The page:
Psoriasis is a common skin condition that affects a great deal of people. For some people, however, psoriasis can also impact their joints causing a condition called psoriatic arthritis.
Psoriasis is a well-known and widespread skin disease that can make skin itchy, scaly, red, and inflamed. Most people who suffer from psoriasis have what’s called plaque psoriasis because affected skin forms plaques of skin in scaly patches. These plaques look silvery-white and flake off when scratched. If left untreated, plaques can become extremely itchy and even sting, burn, or generally feel painful. Psoriasis most often appears on the skin of the elbows, knees, scalp, and lower back, but it can also appear on any area of your skin.
Psoriasis is a life-long disease that has no known cause. Doctors know that plaques are formed when the body over-produces skin cells. Skin cells are supposed to grow and die off in the course of weeks, but psoriasis reduces this cycle to a matter of days. There are certain situations or conditions that can cause psoriasis to flare up, meaning that more skin grows even faster for a short time. Some possible triggers for psoriasis flare ups include stress, infections or allergic reactions. Understanding psoriasis and seeking advice from a certified dermatologist can help you reduce the severity of your psoriasis and avoid any complications it can cause.
If you have psoriasis, you can develop psoriatic arthritis, a condition which causes your joints to swell. If untreated, psoriatic arthritis can become debilitating and spread to various joints and tendons throughout your body.
Like psoriasis, psoriatic arthritis is an autoimmune disease. This means that for some unknown reason, the body’s immune system attacks itself. In the case of psoriatic arthritis, the joints and tendons are the focus of the immune system’s attack. Psoriatic arthritis usually begins 5 to 12 years after you first developed psoriasis. Not everyone who has psoriasis will develop psoriatic arthritis, but paying attention to the warning signs could prevent the condition from worsening.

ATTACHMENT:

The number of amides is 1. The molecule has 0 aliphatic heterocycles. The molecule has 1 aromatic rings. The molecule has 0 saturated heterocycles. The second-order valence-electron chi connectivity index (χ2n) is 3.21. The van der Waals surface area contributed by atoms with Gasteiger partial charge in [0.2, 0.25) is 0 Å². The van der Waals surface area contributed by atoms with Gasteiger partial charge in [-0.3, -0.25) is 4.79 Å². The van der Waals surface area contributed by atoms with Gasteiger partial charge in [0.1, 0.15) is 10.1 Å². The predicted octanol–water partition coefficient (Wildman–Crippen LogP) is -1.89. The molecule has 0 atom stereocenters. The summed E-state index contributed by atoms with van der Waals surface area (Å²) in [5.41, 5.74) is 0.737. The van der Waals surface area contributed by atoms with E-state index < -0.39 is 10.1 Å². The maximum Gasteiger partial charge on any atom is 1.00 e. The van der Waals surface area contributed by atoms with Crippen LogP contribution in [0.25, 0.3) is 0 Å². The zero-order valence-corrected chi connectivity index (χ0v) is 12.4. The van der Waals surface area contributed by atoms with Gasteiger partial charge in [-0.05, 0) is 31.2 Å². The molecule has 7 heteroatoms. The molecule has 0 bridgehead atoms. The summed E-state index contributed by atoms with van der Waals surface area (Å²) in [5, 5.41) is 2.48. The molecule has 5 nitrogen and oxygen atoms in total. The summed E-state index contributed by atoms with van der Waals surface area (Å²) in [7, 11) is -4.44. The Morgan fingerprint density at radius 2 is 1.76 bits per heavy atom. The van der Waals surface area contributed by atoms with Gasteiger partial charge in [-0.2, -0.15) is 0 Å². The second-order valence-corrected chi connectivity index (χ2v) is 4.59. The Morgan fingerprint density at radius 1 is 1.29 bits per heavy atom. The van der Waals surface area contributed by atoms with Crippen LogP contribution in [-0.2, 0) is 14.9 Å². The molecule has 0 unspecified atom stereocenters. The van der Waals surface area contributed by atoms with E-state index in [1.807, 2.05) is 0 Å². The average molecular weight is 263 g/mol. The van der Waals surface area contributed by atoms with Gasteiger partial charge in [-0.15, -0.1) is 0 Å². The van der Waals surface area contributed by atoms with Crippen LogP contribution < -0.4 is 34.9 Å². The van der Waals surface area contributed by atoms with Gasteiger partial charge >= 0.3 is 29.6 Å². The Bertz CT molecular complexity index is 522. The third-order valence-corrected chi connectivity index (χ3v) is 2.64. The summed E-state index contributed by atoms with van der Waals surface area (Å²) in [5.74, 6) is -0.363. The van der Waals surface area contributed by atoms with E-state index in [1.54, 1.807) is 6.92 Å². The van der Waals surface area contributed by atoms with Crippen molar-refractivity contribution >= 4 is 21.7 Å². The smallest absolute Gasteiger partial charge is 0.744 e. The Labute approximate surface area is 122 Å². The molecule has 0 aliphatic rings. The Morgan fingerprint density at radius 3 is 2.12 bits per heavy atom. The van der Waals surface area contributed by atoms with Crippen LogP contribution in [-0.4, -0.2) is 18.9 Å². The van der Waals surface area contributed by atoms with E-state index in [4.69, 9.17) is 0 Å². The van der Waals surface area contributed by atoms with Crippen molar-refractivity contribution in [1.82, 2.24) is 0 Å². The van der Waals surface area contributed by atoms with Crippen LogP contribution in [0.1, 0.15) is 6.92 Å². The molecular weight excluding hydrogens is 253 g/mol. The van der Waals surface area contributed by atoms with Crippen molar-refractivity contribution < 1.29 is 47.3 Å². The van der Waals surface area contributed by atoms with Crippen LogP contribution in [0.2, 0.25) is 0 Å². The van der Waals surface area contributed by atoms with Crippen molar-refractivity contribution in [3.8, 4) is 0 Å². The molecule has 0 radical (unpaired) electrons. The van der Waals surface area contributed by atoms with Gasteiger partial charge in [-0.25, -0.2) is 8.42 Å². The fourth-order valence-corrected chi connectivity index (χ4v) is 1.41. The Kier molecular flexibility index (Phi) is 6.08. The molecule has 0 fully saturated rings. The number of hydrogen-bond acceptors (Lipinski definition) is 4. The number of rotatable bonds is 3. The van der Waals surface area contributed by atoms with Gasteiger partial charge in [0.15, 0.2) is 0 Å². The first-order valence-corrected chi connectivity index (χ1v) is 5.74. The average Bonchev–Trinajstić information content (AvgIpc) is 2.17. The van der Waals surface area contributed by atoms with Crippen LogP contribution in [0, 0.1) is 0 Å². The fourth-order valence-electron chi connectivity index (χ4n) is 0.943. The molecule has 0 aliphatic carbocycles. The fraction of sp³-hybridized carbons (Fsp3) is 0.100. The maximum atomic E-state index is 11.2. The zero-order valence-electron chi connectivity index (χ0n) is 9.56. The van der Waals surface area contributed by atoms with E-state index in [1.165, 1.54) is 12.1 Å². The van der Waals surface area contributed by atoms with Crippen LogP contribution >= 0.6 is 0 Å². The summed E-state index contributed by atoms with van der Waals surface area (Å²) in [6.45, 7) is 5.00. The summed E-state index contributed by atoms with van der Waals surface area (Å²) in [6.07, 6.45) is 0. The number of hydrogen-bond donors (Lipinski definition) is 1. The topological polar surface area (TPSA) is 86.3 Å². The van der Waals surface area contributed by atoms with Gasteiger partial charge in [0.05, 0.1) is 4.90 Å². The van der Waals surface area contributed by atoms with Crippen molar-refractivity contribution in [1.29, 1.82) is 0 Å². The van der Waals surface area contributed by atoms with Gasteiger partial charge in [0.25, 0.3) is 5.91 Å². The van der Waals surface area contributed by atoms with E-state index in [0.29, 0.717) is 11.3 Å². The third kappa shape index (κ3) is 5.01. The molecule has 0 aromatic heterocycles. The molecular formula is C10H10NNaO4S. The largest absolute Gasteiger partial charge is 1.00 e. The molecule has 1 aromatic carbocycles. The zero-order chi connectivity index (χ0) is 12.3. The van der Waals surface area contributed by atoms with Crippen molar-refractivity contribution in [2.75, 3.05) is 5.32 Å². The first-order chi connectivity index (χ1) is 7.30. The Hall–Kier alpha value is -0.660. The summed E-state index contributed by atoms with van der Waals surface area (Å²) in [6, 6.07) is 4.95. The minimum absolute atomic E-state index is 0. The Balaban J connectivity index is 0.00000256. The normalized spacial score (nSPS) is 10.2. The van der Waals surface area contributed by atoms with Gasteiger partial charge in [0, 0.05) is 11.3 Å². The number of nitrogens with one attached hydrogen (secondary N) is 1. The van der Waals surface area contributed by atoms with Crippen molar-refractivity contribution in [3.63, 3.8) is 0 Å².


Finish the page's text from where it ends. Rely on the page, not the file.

You are more likely to develop psoriatic arthritis if a family member has the condition. Any type of psoriasis, including plaque, guttate, or pustular psoriasis, can lead to psoriatic arthritis. In very rare cases, arthritis symptoms can appear before plaques or other skin problems. If you have joint pain or weakness, or stiff and aching joints in the morning, speak to your dermatologist. These are the earliest warning signs of psoriatic arthritis.
Next, you may notice a swollen finger or toe. The joints in your affected digit will feel tender and sore. Any joint can be affected by psoriatic arthritis at any time, but fingers and toes are usually the first to experience swelling. Another common warning sign can be seen in the finger and toenails. Nails affected by psoriasis may experience pitting, which appear as small indentations in the nail. Sometimes the nail can even begin to lift off the skin below it. If psoriasis is in your nails, it very well may spread deeper into the body and become psoriatic arthritis.
If you have psoriasis, treating your skin will not prevent psoriatic arthritis from forming or worsening. If you suspect you have psoriatic arthritis, your dermatologist will be able to confirm your suspicions after some investigation. Once testing is performed and other conditions are ruled out, a dermatologist can treat psoriatic arthritis in many ways.
Psoriatic arthritis can spread to any of your joints and can cause permanent, devastating damage in time. Thankfully, medications like methotrexate and injectable biologics can halt the spread of psoriatic arthritis and treat the affected joints. Methotrexate is approved to treat psoriasis and psoriatic arthritis, and it can be very effective at reducing swelling in your joints. Biologics are a type of medicine that help prevent arthritis from spreading and causing joint damage. They are injected directly into arthritic joints and can be used in tandem with methotrexate or other treatments. Physical therapy can be administered to keep joint damage to a minimum. Prescription NSAIDS can also be provided to treat inflammation and reduce joint swelling pain. There are other methods your dermatologist can explore with you, but rest assured that psoriatic arthritis does not have to stop your daily activities.
If you have psoriasis and experience joint pain or swelling, you may be suffering from psoriatic arthritis. Contact a New England dermatologist sooner rather than later to prevent permanent joint damage and pain.